Co-written by Andre Frey and Mario Blanco.
How do fashion choices affect our emotional, creative and social lives? Is contemporary man doomed to wearing boring clothes? Would swap out your monotonous wardrobe of blue jeans, brand name T-shirts and tennis socks for a collection of Hawaii shirts, polka dot bow ties or red shoes change your state of mind? Would it affect who you are and your experience of life?
Style is important and shapes your self-perception, the perception of others and your sense of belonging. In the '80s, men wanted to dress like Gordon Gekko, from the movie, Wall Street, with snazzy suspenders and bow ties or to look cool and casual like Don Johnson from Miami Vice, with pastel T-shirts and oversized sports jackets. In the '90s, men switched dress pants and shirts out with Docker's and Polo shirts to look relaxed like George Clooney or tough and bold like Bruce Willis. Seems like now we all want to look designer casual and minimalistic like Steve Jobs.
The past 30 years have offered limited choices as to how men can express themselves with fashion. When compared with women's fashions, our choice of clothing, shoes and accessories have been quite limited. Global conformity and prevalence of safe brands to wear may be part of the reason. Today's logos are twice the size of those thirty years ago while offering little real differentiation. Do we really need logos to tell us what to wear or will men decide to express themselves through their clothing choices as women continue to do today?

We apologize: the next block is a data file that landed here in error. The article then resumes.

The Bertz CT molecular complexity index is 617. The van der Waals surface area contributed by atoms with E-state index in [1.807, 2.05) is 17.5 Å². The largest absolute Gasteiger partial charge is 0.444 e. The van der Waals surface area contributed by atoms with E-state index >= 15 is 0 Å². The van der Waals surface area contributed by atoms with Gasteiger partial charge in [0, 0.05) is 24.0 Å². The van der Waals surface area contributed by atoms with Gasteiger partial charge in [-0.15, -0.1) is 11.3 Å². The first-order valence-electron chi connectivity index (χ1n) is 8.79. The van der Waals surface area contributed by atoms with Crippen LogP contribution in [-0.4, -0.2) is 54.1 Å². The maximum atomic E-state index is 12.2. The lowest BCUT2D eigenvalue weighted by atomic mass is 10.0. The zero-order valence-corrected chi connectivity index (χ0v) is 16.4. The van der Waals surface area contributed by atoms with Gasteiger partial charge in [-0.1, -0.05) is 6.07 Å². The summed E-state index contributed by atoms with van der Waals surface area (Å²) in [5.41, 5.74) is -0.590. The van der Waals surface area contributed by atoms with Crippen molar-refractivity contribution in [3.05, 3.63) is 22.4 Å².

The past few years have seen unprecedented technological progress, e.g., materials with memory, natural materials grown organically in developing nations, without the use of ecologically damaging petrochemicals, with superior physical properties (breathability, texture, color) augmented by modern technology. Seersucker suit meets SMA (smart metal alloy), wires of TiNi (Titanium Nickel alloy) embedded within the seams, capable of imparting the just-back-from-the-laundry look after just a short power charge. But with all this explosive technology, men's fashion still looks stogy.
Will multi-functional clothing soon be the norm? Will accessories serve as solar collectors (e.g., Konarka's power plastics to charge your iPad) part cell phone? Maybe LCDs will be built into smart briefcases to keep you in touch with social networks. Perhaps piezoelectric materials will be built into shoe soles to convert sidewalk steps into electric impulses for charging smart devices while giving you a soft cushioned stroll.
Unlike the automotive industry, the garment industry has much lower barriers to entry and exit, lower investment and production costs, more distribution opportunities and vastly higher profit margins. So given the opportunity to differentiate yourself from other men, would you continue to copy the look of a movie star or define your own style based on who you are?
Special thanks to Andre Frey and Mario Blanco for researching and co-writing this article.
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